Further, Libya, as a developing country, has special characteristics that differ

significantly from those of developed countries,

in particular its religion,

culture and economic conditions (see Figure 1-1). Most importantly, Islam, the

dominant religion of Libya, does not accept the accrual or payment of interest

(Riba) nor does it involve itself with economic activities (Taheri 2000, p. 1).

Whatever the precise scope of interest, in the Hadith 1 the prophet Muhammad

condemns the one who takes it, the one who pays it, the one who writes the

agreement for it and the witnesses to the agreement. It is also clear that the

Qur’an 2 requires Riba to be given up in all its forms and in its entirety: “O ye

who believe! Fear Allah, and give up what remains of your demand for usury,

if you are indeed believers. If you do it not, Take notice of war from Allah and

His Messenger: But if you repent Ye shall have your capital sums: Deal not

1 The Sunnah (Hadith) reflects what Prophet Mohammad (pbuh) said, did, and agreed to as preserved by his companions (Zaid 2000, p. 75).

2

The Qur'an (Arabic: ن ا al-qur'ān, literally "the recitation"; also called Al Qur'ān Al Karīm or "The Noble Qur'an"; or transliterated Quran, Koran, and less commonly Alcoran) is the holy book of Islam, the culmination of God's revelation to mankind, revealed to Muhammad, the final prophet, over a period of 23 years through the angel Jibril (Gabriel).

8

Chapter 1: The Rationale and Purpose of the Study

unjustly, And ye shall not Be dealt with unjustly” (Qur'an 2: 278 to 279; The

Presidency of Islamic Research 1992, p. 127-128).

A heated debate is now occurring within the world of Islamic finance because,

in practice, Islamic financing has come to rely for its legal form much more

heavily upon contracts of exchange than contracts of investment 3 . For this

reason, the state has a responsibility to create a suitable environment to

implement Shari’ah Islami’iah (Islamic Teaching) in society.

This is acceptable

for Libyan citizens because the legal system is intertwined with religious law.

Also, the influence of religion upon accounting is not an issue that has been

explored to any great extent in the conventional literature 4 , although it is easy

to see how the two might be connected in the Libyan context. Traditionally,

religion has had a role in shaping and enforcing ethical behaviour such as

truthfulness, honesty, and justice. A community in which such values are

paramount may be marked by a high degree of trust in business dealings and

financial affairs, creating a distinct culture.

Culture has been defined in a variety of ways. Gray (1988, p. 14) determined

four cultural hypotheses based on the relationship between identified cultural

characteristics

and

the

development

of

accounting

systems.

These

were

professionalism, uniformity, conservatism and secrecy. Perera

(1989b, p. 43)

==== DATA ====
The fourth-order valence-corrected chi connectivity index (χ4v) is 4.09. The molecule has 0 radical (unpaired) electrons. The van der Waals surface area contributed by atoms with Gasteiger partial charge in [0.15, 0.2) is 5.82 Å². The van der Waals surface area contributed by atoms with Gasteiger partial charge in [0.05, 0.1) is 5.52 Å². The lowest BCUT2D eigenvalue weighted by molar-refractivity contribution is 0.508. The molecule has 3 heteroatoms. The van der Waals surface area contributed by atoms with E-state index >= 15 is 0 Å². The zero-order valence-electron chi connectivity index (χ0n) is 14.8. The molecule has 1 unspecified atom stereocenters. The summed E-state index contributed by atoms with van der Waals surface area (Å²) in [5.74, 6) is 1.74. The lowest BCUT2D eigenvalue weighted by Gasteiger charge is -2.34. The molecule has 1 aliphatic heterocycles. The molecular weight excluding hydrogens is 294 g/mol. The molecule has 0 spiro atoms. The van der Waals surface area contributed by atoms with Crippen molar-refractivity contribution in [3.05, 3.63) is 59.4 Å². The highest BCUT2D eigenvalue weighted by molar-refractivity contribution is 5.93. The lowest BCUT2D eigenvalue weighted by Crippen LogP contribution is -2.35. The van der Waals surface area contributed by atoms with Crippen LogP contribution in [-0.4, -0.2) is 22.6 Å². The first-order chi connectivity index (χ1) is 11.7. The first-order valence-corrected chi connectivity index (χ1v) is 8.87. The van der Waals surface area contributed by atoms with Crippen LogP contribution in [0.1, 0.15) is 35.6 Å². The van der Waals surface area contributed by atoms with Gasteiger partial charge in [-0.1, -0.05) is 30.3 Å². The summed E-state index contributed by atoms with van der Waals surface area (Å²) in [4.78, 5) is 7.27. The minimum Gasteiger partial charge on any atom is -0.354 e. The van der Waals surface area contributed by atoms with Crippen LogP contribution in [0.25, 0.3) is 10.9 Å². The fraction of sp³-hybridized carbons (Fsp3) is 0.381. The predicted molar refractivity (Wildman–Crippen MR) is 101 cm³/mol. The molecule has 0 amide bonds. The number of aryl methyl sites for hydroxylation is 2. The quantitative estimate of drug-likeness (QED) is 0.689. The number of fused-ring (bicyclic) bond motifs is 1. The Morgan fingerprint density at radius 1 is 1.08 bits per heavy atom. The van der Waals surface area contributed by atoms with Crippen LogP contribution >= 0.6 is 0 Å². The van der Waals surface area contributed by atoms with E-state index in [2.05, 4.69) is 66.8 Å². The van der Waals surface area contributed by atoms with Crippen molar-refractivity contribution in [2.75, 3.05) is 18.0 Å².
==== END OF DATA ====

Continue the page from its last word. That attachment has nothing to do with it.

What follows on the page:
3 With a contract of exchange both parties receive a countervalue. With a contract of investment assets (or effort) are invested into a project on a profit-sharing basis (Diwany 2003, p. 145).

4 See for example, Mohammed’s (2003) paper on "Institutionalization and Promotion of Saving Habits through Bai-Muajjal Mode of Financing".

9

Chapter 1: The Rationale and Purpose of the Study

argued that culture is usually viewed as an expression of norms, values and

customs that show distinctive behavioral characteristics. Culture has been

defined by Hofstede (1994, p. 5) as the collective programming of the mind,

which distinguishes the members of one group from another and governs how

individuals perceive their responsibilities and carry out their duties. Given the

pervasive nature of cultural factors, culture inevitably influences accounting, as

does religion, if only because religion affects cultural values (Hamid et al. 1993,

p. 132).

Another important issue is that Libya, a centrally planned economy, has an

Islamic

accounting

accounting

model

model,

based

is

based

on

on

macroeconomics,

while

the

microeconomics

(Taheri

2000,

p.

western

8).

A

macroeconomic model emanates from a central holistic plan, whose focus is on

national objectives. In a microeconomic model, the focus is on the enterprise as

an economic entity that affects the economy through its operations in the

market.

There

are

many

other

countries

whose

economy

is

based

on

macroeconomics concerns but opinions about an Islamic economy, even among

Muslim scholars, vary. Therefore, general macroeconomic issues are not the

only consideration in the development of an Islamic accounting model, which

must incorporate Shari’ah Islami’a, or Islamic laws.

In addition, economic

conditions in Libya are quite distinct because Libya depends on oil as a major

source of income and this source is non-renewable and being depleted. Much of

10

Chapter 1: The Rationale and Purpose of the Study

the economic decision-making related to the industrial sector has been made on

an ad hoc political basis rather than an accounting information basis. Due to

these

special

characteristics,

Libya

has

made

little

use

of

accounting

information.

Current

accounting

practices

in

Libya

are

based

mainly

on

government

legislation. For example, by government requirement every industrial company

should prepare a budget for the following year. This procedure is necessary to

gain access to foreign currency in order to import raw materials from another

country. All companies, therefore, prepare a budget statement, not for the

purposes of accounting information, but to provide a justification document to

obtain foreign currency. In addition, according to the report of the General

People’s Committee for Auditing and Control, which is responsible for auditing

the public sector, most companies in the public sector, if not all, have delayed

for several years the preparation of financial statements (Shareia 2004).

Publicly available information is limited. Like many developing countries,

Libya

is

moving

towards

privatisation

of